The California State University approved a controversial policy on Wednesday that requires academically needy students to take remedial math and English coursework before they start their freshman year.
The new “Early Start” policy, which will start in 2012, demands that students who fail proficiency tests take CSU-sponsored courses their senior year in high school online or in summer school, before the start of the college freshman year.
At first glance this policy appears to make some degree of sense. Currently most students who take remedial courses in college have a very hard time passing regular courses and never end up graduating. So maybe if they take the remedial courses before they get to college, they’ll be prepared once they get there for four years of academic success.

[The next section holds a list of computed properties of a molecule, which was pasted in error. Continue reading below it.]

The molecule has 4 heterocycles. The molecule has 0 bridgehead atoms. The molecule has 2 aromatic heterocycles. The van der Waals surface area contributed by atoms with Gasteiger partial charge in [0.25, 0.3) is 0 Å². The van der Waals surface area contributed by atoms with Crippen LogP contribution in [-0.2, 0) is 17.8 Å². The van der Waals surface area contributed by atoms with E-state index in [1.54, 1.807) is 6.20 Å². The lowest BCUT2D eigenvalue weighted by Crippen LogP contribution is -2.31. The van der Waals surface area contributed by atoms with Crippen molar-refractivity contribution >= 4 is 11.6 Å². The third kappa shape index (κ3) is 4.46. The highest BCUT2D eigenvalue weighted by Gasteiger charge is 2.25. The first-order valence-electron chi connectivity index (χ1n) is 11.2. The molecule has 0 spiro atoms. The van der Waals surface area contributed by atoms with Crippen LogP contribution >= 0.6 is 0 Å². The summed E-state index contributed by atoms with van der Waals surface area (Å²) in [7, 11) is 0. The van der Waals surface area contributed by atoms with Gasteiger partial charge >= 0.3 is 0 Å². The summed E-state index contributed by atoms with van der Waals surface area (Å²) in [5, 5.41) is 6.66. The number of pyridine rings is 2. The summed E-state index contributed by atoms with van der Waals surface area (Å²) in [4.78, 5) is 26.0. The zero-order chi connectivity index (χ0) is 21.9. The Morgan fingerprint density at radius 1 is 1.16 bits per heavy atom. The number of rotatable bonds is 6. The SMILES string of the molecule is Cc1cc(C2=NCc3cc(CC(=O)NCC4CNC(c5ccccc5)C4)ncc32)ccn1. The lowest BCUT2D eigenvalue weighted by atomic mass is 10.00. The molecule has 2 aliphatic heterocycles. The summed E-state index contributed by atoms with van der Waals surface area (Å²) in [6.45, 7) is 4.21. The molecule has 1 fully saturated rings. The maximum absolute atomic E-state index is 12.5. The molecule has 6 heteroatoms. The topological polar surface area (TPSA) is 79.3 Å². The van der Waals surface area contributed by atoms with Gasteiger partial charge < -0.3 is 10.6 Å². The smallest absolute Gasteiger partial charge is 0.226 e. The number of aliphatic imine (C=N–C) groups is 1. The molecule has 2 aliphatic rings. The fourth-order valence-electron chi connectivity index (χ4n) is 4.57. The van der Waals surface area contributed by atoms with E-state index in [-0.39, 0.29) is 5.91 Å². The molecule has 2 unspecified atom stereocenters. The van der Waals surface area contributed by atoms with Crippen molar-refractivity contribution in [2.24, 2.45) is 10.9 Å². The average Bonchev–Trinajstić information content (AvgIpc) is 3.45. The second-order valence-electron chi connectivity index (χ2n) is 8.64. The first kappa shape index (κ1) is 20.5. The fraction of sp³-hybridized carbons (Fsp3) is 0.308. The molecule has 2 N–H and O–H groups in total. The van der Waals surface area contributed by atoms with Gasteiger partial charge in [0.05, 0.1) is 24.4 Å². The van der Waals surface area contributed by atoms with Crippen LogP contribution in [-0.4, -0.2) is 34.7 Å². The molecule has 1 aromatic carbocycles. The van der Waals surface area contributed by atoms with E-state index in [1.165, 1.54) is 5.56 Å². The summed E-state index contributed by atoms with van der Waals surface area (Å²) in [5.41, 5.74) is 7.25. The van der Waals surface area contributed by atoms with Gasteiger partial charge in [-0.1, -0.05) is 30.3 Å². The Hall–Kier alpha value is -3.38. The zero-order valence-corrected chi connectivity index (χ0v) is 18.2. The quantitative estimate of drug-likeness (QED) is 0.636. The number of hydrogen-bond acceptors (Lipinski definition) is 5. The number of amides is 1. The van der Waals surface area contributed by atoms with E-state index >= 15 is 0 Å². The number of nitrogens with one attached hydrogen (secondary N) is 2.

Except that it probably won’t work. According to the article, it doesn’t look like other efforts like Early Start have worked, anywhere:
“Even with the best of intentions, Early Start has been denounced by almost everyone I know,” said San Jose State University professor Stefan Frazier, who coordinates the university’s remedial English programs. “It is ineffectual. And it will cost more for students — most Cal State students spend their summers working and making money, so they can attend school in the fall. It will put a huge dent in their paycheck.”
In addition, Cal State isn’t an open-admission system. If the students aren’t prepared to do college-level work, why is Cal State letting them in at all?